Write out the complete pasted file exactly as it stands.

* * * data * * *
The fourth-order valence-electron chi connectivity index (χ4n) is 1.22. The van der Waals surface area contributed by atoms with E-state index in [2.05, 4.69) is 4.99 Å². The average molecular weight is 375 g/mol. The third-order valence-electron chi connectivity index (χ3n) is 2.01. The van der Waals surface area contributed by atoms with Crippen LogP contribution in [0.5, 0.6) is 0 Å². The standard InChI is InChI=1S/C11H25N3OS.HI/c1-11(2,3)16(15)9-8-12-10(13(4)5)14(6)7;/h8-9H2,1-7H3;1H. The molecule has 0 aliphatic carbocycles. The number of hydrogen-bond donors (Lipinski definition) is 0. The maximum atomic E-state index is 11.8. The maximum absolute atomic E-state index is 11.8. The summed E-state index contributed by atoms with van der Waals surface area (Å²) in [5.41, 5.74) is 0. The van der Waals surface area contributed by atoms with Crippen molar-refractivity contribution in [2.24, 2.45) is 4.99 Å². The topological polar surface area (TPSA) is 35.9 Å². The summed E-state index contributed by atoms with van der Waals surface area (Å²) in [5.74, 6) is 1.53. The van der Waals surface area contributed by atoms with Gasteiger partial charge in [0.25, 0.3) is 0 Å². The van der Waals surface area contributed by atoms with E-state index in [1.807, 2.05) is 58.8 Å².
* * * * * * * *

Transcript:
The fourth-order valence-electron chi connectivity index (χ4n) is 1.22. The van der Waals surface area contributed by atoms with E-state index in [2.05, 4.69) is 4.99 Å². The average molecular weight is 375 g/mol. The third-order valence-electron chi connectivity index (χ3n) is 2.01. The van der Waals surface area contributed by atoms with Crippen LogP contribution in [0.5, 0.6) is 0 Å². The standard InChI is InChI=1S/C11H25N3OS.HI/c1-11(2,3)16(15)9-8-12-10(13(4)5)14(6)7;/h8-9H2,1-7H3;1H. The molecule has 0 aliphatic carbocycles. The number of hydrogen-bond donors (Lipinski definition) is 0. The maximum atomic E-state index is 11.8. The maximum absolute atomic E-state index is 11.8. The summed E-state index contributed by atoms with van der Waals surface area (Å²) in [5.41, 5.74) is 0. The van der Waals surface area contributed by atoms with Crippen molar-refractivity contribution in [2.24, 2.45) is 4.99 Å². The topological polar surface area (TPSA) is 35.9 Å². The summed E-state index contributed by atoms with van der Waals surface area (Å²) in [5.74, 6) is 1.53. The van der Waals surface area contributed by atoms with Gasteiger partial charge in [0.25, 0.3) is 0 Å². The van der Waals surface area contributed by atoms with E-state index in [1.807, 2.05) is 58.8 Å².